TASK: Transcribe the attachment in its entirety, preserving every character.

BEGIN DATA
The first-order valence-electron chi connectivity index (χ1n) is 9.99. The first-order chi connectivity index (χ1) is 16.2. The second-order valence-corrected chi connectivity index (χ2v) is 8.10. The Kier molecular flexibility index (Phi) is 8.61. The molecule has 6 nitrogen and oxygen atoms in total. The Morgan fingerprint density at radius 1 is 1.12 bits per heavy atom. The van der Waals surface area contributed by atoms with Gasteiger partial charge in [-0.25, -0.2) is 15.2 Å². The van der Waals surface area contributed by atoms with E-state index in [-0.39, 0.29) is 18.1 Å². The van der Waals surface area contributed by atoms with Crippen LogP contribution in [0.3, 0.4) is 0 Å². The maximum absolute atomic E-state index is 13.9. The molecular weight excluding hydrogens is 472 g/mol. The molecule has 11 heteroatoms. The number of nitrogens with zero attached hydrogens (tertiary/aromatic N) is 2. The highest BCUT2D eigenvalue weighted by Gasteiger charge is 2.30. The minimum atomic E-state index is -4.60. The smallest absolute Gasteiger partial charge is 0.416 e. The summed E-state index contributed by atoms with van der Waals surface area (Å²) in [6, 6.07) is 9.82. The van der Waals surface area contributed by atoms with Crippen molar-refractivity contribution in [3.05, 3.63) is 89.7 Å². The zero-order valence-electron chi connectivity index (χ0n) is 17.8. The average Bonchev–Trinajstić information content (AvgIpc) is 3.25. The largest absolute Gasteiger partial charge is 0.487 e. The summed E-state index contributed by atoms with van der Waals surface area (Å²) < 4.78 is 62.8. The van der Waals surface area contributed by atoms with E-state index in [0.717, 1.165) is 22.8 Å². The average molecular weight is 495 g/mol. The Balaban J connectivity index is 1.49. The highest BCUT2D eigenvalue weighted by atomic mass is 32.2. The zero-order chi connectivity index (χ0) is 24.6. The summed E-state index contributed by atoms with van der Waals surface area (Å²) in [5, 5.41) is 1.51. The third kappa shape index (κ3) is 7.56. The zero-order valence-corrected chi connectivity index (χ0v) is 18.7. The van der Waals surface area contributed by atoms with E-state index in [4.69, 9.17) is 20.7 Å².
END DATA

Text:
The first-order valence-electron chi connectivity index (χ1n) is 9.99. The first-order chi connectivity index (χ1) is 16.2. The second-order valence-corrected chi connectivity index (χ2v) is 8.10. The Kier molecular flexibility index (Phi) is 8.61. The molecule has 6 nitrogen and oxygen atoms in total. The Morgan fingerprint density at radius 1 is 1.12 bits per heavy atom. The van der Waals surface area contributed by atoms with Gasteiger partial charge in [-0.25, -0.2) is 15.2 Å². The van der Waals surface area contributed by atoms with E-state index in [-0.39, 0.29) is 18.1 Å². The van der Waals surface area contributed by atoms with Crippen LogP contribution in [0.3, 0.4) is 0 Å². The maximum absolute atomic E-state index is 13.9. The molecular weight excluding hydrogens is 472 g/mol. The molecule has 11 heteroatoms. The number of nitrogens with zero attached hydrogens (tertiary/aromatic N) is 2. The highest BCUT2D eigenvalue weighted by Gasteiger charge is 2.30. The minimum atomic E-state index is -4.60. The smallest absolute Gasteiger partial charge is 0.416 e. The summed E-state index contributed by atoms with van der Waals surface area (Å²) in [6, 6.07) is 9.82. The van der Waals surface area contributed by atoms with Crippen molar-refractivity contribution in [3.05, 3.63) is 89.7 Å². The zero-order valence-electron chi connectivity index (χ0n) is 17.8. The average Bonchev–Trinajstić information content (AvgIpc) is 3.25. The largest absolute Gasteiger partial charge is 0.487 e. The summed E-state index contributed by atoms with van der Waals surface area (Å²) < 4.78 is 62.8. The van der Waals surface area contributed by atoms with E-state index in [0.717, 1.165) is 22.8 Å². The average molecular weight is 495 g/mol. The Balaban J connectivity index is 1.49. The highest BCUT2D eigenvalue weighted by atomic mass is 32.2. The zero-order chi connectivity index (χ0) is 24.6. The summed E-state index contributed by atoms with van der Waals surface area (Å²) in [5, 5.41) is 1.51. The third kappa shape index (κ3) is 7.56. The zero-order valence-corrected chi connectivity index (χ0v) is 18.7. The van der Waals surface area contributed by atoms with E-state index in [4.69, 9.17) is 20.7 Å².